No Excuses

“She’s 10, right???,” was my sister’s sarcastic response upon reading my daughter’s email to her classmates.

Yup, she’s 10 and she knows how to set clear expectations and hold people accountable. She acknowledged that her classmates have other priorities, or at least that one of them does. She itemized the tasks required and provided stores that stock the supplies needed. She asked for confirmation that the required tasks were (or were not) completed. With zero management experience or training, a 10-year-old demonstrated some serious managerial expertise. 

If a 10-year-old can appropriately hold people accountable, why do we, adults, have such a problem with it? Part of the reason it’s so hard to hold people accountable is that said people spend so much time trying to wiggle out of any and all responsibility. There’s even a book about it…a book about monkeys. Not Curious George and the man with the yellow hat, but about the monkeys that we all take on at work, whether we realize it or not. My husband read The One Minute Manager Meets the Monkey while we were on vacation and went back to work refreshed, realizing that he had to delegate more, had to get the monkey off of his back or, better yet, to never let it get on there in the first place. 

Once the monkey is off of your back, it has to jump onto somebody else’s back. In any organization that strives to be successful, someone has to take ownership of the monkey. The monkey can’t be allowed to run around by itself or it will reek havoc on your organization. If the monkey really, truly isn’t your monkey, delegate, but delegate well. To operate effectively personally and as a team, we need to delegate well.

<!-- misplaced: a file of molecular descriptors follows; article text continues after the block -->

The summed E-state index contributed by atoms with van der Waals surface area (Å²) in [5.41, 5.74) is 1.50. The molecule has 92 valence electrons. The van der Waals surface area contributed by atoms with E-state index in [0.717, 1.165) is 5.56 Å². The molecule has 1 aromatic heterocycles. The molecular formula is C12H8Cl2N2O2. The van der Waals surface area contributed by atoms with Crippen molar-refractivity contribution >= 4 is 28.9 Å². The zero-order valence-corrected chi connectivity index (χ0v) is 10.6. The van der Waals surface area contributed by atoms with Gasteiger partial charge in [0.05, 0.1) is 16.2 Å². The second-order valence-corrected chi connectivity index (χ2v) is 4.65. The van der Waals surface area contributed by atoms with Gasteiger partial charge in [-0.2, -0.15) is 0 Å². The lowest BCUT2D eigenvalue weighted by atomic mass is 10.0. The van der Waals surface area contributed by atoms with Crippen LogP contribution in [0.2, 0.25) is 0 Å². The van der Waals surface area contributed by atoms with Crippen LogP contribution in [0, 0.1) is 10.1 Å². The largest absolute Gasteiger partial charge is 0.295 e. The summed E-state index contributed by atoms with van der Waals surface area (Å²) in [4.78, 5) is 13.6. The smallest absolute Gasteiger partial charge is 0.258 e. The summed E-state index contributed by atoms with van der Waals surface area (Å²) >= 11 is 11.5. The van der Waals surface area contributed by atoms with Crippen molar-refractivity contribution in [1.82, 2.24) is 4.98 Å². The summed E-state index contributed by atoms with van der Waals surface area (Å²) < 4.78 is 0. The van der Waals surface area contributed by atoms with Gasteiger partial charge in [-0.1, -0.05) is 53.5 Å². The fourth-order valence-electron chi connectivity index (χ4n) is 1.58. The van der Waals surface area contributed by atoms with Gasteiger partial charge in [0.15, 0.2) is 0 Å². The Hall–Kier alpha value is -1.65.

When I worked for a large, multi-national bank, there was an approach to work that I liked to refer to as hot potato. The gist of the “game” was that people tended to do everything they can to avoid taking on responsibility, treating work as an exercise in avoidance of ownership. No matter who I was working with, they all seemed to be playing a game of hot potato, never wanting any of the actual work to land in their hands, on their plates. It’s not uncommon in most companies to find a decent portion of people who try to abdicate responsibility. It’s not like we’re all sitting around staring out the window, sipping on a chai latte, waiting for someone to come knock on our door and give us something to do. We spinning a million plates, juggling a ridiculous number of potatoes.

How to Pass on the Potato:

  1. Make sure it’s really not your potato.
  2. If it’s really not your potato, determine the rightful owner of said spud.
  3. Gain the owner’s commitment by explaining why the potato belongs to them. In a gesture of goodwill, it never hurts to take a page from the 4th-grade paper mâché project and acknowledge that people have other priorities.
  4. Outline the problem or itemize the tasks the you are delegating. Be very clear in your expectations of results, timing, etc.
  5. Ensure that everyone is on the same page by asking for confirmation that the required tasks are understood and handed off. 
  6. Then, practice letting go. It’s okay to ask for updates, but trust those you work with and don’t follow up too regularly.